Brian Wise covers the classical music business for WQXR, including aspects of performance, technology, philanthropy and institutional trends. He manages the station's homepage and makes sure what you hear on air is what you see online. Follow him on Twitter at @Briancwise.
Cool to Classical: Dave Brubeck Wrote for Orchestras, Choruses
Wednesday, December 05, 2012 - 01:30 PM
Dave Brubeck, who died Wednesday at age 91, is being remembered as a pioneering jazz pianist and bandleader but also a composer whose large-scale symphonic and choral works expanded music's possibilities.
In the mid 1950s, Brubeck started working on parallel career tracks. He achieved pop-star acclaim with jazz hits like “Take Five” and “Blue Rondo a la Turk,” and also began symphony orchestra collaborations that prefigured today's "crossover" projects. One of the first efforts came in 1956, when the Dave Brubeck Quartet shared a "Jazz Jamboree" event with Leonard Bernstein and the New York Philharmonic at Lewisohn Stadium in Manhattan. The program drew 21,000 fans.
In 1959, Brubeck, Bernstein and the Philharmonic took their collaboration a step further. In a program at Carnegie Hall, the Brubeck Quartet joined the orchestra in Dialogue for Jazz Combo and Orchestra, a composition by Dave’s brother Howard Brubeck. They recorded the piece the next year for CBS; it presaged a steady stream of Dave Brubeck’s own symphonic and choral compositions.
In a 1984 interview on WQXR, Brubeck told host Bob Sherman that his early interest in classical music came from his mother, Elizabeth Ivey Brubeck, a piano teacher who once studied with Dame Myra Hess. After service in World War II, Brubeck studied composition with Darius Milhaud at Mills College. Milhaud helped to shape Brubeck's penchant for classical structures (unusual time signatures, polytonality) and critics would later identify a classical elegance in the pianist's tone and phrasing.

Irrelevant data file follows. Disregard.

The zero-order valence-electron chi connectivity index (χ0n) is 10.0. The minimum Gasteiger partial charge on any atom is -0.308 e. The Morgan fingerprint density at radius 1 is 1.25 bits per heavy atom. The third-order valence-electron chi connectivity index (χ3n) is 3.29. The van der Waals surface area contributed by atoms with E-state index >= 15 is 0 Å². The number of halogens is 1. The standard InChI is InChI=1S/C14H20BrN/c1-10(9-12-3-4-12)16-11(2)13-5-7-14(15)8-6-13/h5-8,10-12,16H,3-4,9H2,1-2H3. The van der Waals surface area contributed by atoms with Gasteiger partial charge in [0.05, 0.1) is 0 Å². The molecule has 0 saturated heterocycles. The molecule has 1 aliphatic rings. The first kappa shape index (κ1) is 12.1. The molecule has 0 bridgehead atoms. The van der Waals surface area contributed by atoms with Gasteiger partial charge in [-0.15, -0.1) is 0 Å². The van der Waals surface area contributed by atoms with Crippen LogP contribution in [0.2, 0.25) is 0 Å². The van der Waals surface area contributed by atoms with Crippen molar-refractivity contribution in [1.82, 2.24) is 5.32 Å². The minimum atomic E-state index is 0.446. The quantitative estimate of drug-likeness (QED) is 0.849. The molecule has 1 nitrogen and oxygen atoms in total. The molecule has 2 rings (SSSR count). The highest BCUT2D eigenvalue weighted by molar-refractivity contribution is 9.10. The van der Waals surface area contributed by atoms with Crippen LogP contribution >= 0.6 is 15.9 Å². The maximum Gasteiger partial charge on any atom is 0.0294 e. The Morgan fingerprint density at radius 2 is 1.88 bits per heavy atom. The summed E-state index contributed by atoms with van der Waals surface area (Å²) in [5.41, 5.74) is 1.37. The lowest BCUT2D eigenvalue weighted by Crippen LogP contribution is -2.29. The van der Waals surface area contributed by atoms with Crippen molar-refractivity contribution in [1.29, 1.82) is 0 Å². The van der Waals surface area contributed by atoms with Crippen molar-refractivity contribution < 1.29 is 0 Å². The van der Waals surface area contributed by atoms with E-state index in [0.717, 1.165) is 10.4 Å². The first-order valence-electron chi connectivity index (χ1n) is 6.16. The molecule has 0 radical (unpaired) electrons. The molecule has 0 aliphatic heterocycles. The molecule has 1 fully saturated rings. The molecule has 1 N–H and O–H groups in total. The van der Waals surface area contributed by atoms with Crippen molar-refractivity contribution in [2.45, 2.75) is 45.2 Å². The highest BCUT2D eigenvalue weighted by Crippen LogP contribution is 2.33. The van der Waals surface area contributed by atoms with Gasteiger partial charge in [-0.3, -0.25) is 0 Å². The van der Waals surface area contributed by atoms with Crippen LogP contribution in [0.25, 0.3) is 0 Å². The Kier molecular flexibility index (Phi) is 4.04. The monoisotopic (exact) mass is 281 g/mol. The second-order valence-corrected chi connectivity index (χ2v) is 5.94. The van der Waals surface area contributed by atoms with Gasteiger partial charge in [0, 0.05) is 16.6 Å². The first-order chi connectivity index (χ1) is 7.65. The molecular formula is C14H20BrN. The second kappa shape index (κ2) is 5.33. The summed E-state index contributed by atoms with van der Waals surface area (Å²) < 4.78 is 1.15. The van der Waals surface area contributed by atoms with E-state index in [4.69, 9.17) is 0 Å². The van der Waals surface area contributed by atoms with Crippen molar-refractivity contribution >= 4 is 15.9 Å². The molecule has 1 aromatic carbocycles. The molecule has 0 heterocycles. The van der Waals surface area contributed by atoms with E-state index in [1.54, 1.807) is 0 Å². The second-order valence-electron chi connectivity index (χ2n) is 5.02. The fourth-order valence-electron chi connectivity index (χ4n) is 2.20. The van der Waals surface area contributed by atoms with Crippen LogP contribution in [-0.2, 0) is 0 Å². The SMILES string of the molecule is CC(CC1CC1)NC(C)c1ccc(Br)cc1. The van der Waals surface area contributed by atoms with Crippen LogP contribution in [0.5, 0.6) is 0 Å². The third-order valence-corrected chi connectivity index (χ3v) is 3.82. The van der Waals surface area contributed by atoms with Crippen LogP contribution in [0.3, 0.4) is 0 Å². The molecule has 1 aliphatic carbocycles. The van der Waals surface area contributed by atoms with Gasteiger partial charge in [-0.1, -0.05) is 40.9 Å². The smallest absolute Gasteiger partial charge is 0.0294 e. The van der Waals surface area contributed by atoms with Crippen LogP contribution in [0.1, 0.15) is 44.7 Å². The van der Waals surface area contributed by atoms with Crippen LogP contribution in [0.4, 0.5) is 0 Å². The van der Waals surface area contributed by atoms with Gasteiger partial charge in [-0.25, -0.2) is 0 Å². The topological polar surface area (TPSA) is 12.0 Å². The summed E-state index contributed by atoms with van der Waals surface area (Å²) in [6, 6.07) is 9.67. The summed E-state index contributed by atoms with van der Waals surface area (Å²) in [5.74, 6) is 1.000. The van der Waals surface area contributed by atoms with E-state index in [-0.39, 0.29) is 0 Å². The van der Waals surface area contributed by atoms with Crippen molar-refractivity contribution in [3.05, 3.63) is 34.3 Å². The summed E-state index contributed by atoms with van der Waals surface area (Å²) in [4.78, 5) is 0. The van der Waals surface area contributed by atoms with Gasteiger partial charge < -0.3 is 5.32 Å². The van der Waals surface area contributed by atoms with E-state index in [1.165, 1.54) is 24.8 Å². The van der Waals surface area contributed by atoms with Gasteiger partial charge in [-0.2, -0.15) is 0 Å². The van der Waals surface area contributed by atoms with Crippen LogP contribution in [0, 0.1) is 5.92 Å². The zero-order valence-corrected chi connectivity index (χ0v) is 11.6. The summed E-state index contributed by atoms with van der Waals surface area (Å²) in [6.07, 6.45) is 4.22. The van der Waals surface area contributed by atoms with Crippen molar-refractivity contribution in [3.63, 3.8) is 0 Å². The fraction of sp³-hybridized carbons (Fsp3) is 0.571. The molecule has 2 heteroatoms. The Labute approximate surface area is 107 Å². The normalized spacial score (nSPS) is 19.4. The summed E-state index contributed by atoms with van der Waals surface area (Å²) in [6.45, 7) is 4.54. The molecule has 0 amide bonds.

Among Brubeck's most successful "jazz-meets-symphony" projects was Elementals (1962), a kaleidoscopic suite that grew out of an arranger's workshop at the Eastman School of Music. He later recorded it with saxophonist Gerry Mulligan and the Cincinnati Symphony Orchestra.
Brubeck also wrote for chorus. His 1969 cantata, Gates of Justice contemplated the historic struggles of Jews and blacks. The texts include a mixture of traditional Hebrew and the words of Dr. Martin Luther King Jr., who was recently assassinated. In 2004, he told WNYC's Sara Fishko: "I think people are aware enough of how bad off the world is if we don't behave, and a piece like the 'Gates of Justice' is full of what they should be doing."
Brubeck continued to fuse classical music and jazz throughout his career, occasionally appearing as a soloist with orchestras. In 2002, the London Symphony Orchestra and London Voices released a double CD featuring several of his works.
"Composition is selective improvisation," Brubeck told WQXR's Sherman, paraphrasing Igor Stravinsky. He added his own provocative twist that emphasized jazz's stature. "The true jazz musicians are the true [composers] – and the people who say they play classical usually don’t because they don’t improvise."
Below: Brubeck performed with the London Symphony and several of his musician sons in a 2000 birthday tribute.